Get Rid of Yourself is a video-film-tract addressed to those who anonymously embody the return of political activism within Empire. While its initial sounds and images were filmed during the riots in Genoa, 2001, these materials are pulled apart and recomposed in order to locate the intensity of a shared experience, rather than producing one more documentary version of the programmed and hyper-mediatized confrontation of the G8 counter-summit. Elaborating a complex and rhythmic form of address via sound/image disjunctions, cheap video effects and performance, the film declares its own exile from a biopolitical space-time where nothing ever happens. The crisis it announces is the sudden return of history, but this time without characters or a story, and of a politics without subjects.
Two lost souls visiting Tokyo -- the young, neglected wife of a photographer and a washed-up movie star shooting a TV commercial -- find an odd solace and pensive freedom to be real in each other's company, away from their lives in America.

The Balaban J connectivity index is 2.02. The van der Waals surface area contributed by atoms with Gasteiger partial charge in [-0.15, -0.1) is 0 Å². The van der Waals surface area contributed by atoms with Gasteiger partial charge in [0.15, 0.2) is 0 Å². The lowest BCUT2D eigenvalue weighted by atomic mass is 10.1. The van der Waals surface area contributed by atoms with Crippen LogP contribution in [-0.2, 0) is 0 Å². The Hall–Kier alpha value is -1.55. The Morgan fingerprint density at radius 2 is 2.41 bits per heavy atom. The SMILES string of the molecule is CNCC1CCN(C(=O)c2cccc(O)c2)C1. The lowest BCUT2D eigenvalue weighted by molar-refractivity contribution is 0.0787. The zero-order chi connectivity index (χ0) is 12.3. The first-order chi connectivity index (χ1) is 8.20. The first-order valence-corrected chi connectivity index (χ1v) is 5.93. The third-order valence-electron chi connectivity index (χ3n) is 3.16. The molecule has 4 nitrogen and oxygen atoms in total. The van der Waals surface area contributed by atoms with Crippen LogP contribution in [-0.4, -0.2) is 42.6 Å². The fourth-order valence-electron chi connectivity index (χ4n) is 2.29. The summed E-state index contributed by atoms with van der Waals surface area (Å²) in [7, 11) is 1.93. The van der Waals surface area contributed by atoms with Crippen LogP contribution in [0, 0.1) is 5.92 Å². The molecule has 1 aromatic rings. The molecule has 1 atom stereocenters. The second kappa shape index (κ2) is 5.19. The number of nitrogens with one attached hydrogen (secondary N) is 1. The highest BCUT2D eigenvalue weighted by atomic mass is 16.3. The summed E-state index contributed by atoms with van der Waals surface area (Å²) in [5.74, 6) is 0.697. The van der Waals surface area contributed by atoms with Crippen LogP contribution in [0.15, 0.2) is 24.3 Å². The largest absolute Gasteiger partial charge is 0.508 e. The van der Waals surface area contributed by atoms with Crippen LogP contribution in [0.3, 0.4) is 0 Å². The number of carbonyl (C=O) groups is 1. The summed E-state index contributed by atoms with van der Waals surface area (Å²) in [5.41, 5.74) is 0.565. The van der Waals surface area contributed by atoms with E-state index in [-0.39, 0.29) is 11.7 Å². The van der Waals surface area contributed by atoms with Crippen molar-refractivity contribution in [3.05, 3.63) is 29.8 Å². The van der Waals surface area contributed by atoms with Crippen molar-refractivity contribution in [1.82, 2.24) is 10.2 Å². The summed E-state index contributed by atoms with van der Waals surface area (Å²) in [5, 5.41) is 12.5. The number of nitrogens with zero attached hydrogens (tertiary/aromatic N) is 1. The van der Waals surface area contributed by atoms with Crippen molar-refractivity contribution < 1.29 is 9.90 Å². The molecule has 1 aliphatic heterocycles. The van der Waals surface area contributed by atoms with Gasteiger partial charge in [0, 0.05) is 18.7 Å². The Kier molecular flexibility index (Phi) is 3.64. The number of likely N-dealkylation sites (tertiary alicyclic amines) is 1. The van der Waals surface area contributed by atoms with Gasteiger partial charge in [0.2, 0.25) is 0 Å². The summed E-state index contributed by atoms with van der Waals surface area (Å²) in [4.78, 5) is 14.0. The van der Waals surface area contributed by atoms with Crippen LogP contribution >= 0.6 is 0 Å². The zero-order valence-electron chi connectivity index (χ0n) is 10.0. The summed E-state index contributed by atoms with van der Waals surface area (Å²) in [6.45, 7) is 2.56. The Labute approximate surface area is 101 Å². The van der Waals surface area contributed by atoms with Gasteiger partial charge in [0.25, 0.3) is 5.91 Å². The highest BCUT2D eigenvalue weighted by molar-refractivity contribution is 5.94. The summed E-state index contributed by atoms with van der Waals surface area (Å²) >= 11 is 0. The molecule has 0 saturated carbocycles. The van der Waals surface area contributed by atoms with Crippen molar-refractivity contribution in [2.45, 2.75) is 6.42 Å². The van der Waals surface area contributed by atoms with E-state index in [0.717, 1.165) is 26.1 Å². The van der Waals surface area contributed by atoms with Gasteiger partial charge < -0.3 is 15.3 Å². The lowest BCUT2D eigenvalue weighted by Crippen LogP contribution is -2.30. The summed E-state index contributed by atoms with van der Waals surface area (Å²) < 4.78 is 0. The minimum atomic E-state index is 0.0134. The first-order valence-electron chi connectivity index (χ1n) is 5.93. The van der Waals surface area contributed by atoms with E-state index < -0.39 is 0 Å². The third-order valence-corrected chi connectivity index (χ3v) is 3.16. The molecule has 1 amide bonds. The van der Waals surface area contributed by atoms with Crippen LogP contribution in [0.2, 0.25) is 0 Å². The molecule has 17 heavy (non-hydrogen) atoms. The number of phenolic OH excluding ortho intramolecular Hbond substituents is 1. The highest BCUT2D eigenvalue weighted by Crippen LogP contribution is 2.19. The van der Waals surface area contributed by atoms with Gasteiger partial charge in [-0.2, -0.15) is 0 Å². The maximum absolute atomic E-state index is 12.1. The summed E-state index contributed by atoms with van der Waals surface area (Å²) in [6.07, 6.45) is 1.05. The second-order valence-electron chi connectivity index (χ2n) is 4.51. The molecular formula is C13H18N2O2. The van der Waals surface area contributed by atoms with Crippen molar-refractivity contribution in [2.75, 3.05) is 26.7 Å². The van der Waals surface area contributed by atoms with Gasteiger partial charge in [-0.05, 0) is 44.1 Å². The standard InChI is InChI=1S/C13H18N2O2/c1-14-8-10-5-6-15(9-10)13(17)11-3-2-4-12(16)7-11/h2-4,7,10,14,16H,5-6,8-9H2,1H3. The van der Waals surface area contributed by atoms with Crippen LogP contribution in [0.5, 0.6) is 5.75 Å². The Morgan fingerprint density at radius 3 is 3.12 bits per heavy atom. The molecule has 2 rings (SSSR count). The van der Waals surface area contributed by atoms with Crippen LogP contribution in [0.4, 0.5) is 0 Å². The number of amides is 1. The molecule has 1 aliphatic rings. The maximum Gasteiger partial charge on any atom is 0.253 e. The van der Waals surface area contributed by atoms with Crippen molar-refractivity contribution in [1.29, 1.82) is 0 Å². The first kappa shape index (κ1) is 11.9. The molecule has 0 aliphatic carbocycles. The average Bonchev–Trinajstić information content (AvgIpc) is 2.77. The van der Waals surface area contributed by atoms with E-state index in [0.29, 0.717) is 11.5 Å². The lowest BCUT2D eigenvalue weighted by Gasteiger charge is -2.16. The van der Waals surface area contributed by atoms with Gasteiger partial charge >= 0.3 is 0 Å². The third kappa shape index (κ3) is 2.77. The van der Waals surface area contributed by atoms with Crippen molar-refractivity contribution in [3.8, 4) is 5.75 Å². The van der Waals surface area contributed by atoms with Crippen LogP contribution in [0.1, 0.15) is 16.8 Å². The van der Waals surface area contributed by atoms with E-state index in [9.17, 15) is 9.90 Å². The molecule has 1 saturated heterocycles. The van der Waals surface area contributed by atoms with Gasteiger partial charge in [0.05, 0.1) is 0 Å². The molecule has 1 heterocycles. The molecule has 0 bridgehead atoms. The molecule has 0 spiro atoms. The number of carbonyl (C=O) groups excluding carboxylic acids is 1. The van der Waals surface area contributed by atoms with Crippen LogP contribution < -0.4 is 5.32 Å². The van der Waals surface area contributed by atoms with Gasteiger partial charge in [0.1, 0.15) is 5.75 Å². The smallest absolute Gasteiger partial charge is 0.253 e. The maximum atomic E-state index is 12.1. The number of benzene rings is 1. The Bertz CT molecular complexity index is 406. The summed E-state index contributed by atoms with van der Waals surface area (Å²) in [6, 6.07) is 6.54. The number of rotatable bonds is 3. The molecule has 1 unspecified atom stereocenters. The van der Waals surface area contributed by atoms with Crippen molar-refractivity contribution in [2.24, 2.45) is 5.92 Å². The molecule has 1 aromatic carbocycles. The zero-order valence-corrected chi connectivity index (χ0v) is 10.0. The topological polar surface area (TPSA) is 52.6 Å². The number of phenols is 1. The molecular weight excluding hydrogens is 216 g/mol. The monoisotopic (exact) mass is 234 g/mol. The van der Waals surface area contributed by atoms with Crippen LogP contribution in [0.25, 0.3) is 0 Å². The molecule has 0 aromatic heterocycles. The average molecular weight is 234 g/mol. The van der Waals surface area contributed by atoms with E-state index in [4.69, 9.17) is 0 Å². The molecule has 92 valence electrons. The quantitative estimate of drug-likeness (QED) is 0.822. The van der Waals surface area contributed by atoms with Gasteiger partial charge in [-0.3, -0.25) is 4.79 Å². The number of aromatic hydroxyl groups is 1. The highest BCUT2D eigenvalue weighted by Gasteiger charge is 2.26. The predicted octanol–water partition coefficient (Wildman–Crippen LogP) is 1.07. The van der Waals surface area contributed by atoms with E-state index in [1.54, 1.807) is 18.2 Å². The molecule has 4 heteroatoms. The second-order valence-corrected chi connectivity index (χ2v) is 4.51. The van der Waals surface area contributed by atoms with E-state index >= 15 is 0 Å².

Rowan plays the eponymous lead character in a spoof spy thriller. During the course of the story we follow our hero as he attempts to single-handedly save the country from falling into the hands of a despot.
After a misunderstanding aboard an airplane that escalates out of control, the mild-mannered Dave Buznik is ordered by Judge Daniels to attend anger management sessions run by Doctor Buddy Rydell, which are filled with highly eccentric and volatile men and women.
Four boyhood pals perform a heroic act and are changed by the powers they gain in return. Years later, on a hunting trip in the Maine woods, they're overtaken by a vicious blizzard that harbors an ominous presence.